ALLRED: It does. There are so many tricks you can collect in your bag over the years. Shortcuts to storytelling clarity. My presentation of Tony Defries suggests he has a mask of his own. A dull, predictable, shallow mask of deception. You think you know what you’re getting with the one face, but his agenda is his own, and it’s hidden behind that mask of reliability.
HILOBROW: There is no account of Bowie’s life that has as few explicit, or even passing, references to his non-normative sexuality as this book. In the period it covers, male lovers including Lindsay Kemp and Ken Pitt are a matter of record or at least reasonable surmise. On the other hand, of course Bowie’s flamboyance and androgyny are on full display — even fuller than in real life sometimes; I love that you have David be the mum in illustrating “Life on Mars?”. In fairness he changed his story several times over the decades (which you do depict), and the LGBTQ community has gone back and forth about how much to claim him and how much he truly embraced them… and as in all your work, the male face and form are presented at least as joyously, erotically and idealized as the female. What was the thinking on how to address or incorporate queerness into this telling?
ALLRED: I wanted it to be as matter of fact as possible. Given the time, the early 1970s, it was incredibly ballsy to make the statement he was making. Even cynically, or exploitively, it was potentially a very dangerous thing to do. Certainly there was no model of success to follow. A seemingly happily married man with a child casually claiming to be gay was an astonishingly bold statement to make. Even today it would spin heads around. Though today, arguably, more accepted by the masses. That it created a sensation of confusion may be the controversy. That it was a lie or thrown out with the intention of creating headlines would certainly be upsetting to people who try to live an honest lifestyle without the perceived protection of wealth and celebrity. But David had yet to solidly acquire either. It could easily have been the final nail in the coffin of his career.
From my perspective, it drew a line in the sand that I fought, literally, to cross. When I discovered Bowie and became completely intoxicated with his music and the idea of a Rock Star from outer space, I was completed surrounded by dolts who would have you believe that being gay was the worst thing you could possibly be and should have the crap kicked out of you if you were. Choose your insult, but any gay slur thrown at you was an instant fighting word. Throw down and start swinging or you were what you were being called.
Being told he was gay was supposed to make me give him up. Not gonna happen. I was a massive Bowie fan, gay or not. So, at twelve, I learned about homophobia, and the seeds of tolerance were planted. If he was in fact a homosexual, or bisexual, or cosmicallysexual, it was A-okay with me. I didn’t and still don’t care. He carved out his happy place. Good for him! I even had to ask myself if finding him fascinating and drawn to his imagery made me a homosexual. A powerful thing to be confident in your sexuality. To acknowledge that beauty and/or attraction can be found in anyone.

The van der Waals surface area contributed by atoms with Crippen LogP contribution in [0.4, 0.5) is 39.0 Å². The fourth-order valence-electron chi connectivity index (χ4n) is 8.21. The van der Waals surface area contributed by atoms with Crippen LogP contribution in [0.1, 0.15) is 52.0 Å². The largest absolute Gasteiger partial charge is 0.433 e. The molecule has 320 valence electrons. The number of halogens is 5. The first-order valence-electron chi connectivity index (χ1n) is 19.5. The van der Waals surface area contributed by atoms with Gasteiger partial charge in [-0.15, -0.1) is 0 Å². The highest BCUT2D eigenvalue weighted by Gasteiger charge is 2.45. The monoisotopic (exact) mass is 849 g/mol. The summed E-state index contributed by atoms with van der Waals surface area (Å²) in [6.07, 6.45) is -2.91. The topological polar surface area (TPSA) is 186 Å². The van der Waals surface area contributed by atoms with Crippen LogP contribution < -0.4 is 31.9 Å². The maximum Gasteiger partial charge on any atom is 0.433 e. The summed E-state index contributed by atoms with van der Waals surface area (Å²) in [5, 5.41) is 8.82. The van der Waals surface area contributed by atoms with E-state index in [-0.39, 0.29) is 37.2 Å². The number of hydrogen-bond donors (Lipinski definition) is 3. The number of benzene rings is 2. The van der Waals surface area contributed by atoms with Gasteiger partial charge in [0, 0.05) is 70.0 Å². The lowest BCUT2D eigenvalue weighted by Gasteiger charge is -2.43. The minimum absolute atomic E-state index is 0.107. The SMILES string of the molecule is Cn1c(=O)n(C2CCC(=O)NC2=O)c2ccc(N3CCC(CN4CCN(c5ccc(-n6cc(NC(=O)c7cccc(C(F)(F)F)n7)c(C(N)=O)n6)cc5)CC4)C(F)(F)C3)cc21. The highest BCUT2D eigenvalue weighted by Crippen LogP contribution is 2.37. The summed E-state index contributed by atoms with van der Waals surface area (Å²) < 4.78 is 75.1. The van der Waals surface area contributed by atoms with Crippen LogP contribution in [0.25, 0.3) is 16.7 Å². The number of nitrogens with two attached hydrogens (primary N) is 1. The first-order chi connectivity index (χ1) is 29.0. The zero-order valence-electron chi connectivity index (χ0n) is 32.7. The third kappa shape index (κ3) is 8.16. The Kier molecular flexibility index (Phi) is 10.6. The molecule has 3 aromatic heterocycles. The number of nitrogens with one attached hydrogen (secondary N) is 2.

I found my perfect partner no question. I see a beauty inside Laura that will never fade. An ageless attraction. And I’d wish that for anyone, no matter their sex.
Now I haven’t had to struggle the way folks in the LGBTQ community may have, so I’ve no right to say whether they should embrace or claim Bowie as a groundbreaker of acceptance. But again, from my perspective, he inspired me to want anyone and everyone to be who they want to be and be with who they want to be with. I’d like to think I’m a better person because of that kind of thought-provoking inspiration.
HILOBROW: Has there been any response from Bowie’s family, or any of the other people portrayed here?
ALLRED: Honestly, the most heartbreaking criticism I could imagine from this project would be harsh criticism coming from David Bowie’s family, so I’ve not for a second entertained presenting it to them out of pure fear of rejection. But just last week a troll on twitter threw a “twitter rock” at an artist friend who was lovingly praising the book. And Neil Gaiman, who I know is friendly with David’s son, Duncan Jones, stepped up in defense with the glorious statement, “The Bowie Estate love it. It’s made by craftspeople who are all Bowie fans.” Meant the world.
MORE POSTS by ADAM McGOVERN: OFF-TOPIC (2019–2020 monthly) | textshow (2018 quarterly) | PANEL ZERO (comics-related Q&As, 2018 monthly) | THIS: (2016–2017 weekly) | PEOPLE YOU MEET IN HELL, a 5-part series about characters in McGovern’s and Paolo Leandri’s comic Nightworld | Two IDORU JONES comics by McGovern and Paolo Leandri | BOWIEOLOGY: Celebrating 50 years of Bowie | ODD ABSURDUM: How Felix invented the 21st century self | CROM YOUR ENTHUSIASM: C.L. Moore’s JIREL OF JOIRY stories | KERN YOUR ENTHUSIASM: Data 70 | HERC YOUR ENTHUSIASM: “Freedom” | KIRK YOUR ENTHUSIASM: Captain Camelot | KIRB YOUR ENTHUSIASM: Full Fathom Five | A 5-part series on Jack Kirby’s Fourth World mythos | Reviews of Annie Nocenti’s comics Katana, Catwoman, Klarion, and Green Arrow | The curated series FANCHILD | To see all of Adam’s posts, including HiLo Hero items on Lilli Carré, Judy Garland, Wally Wood, and others: CLICK HERE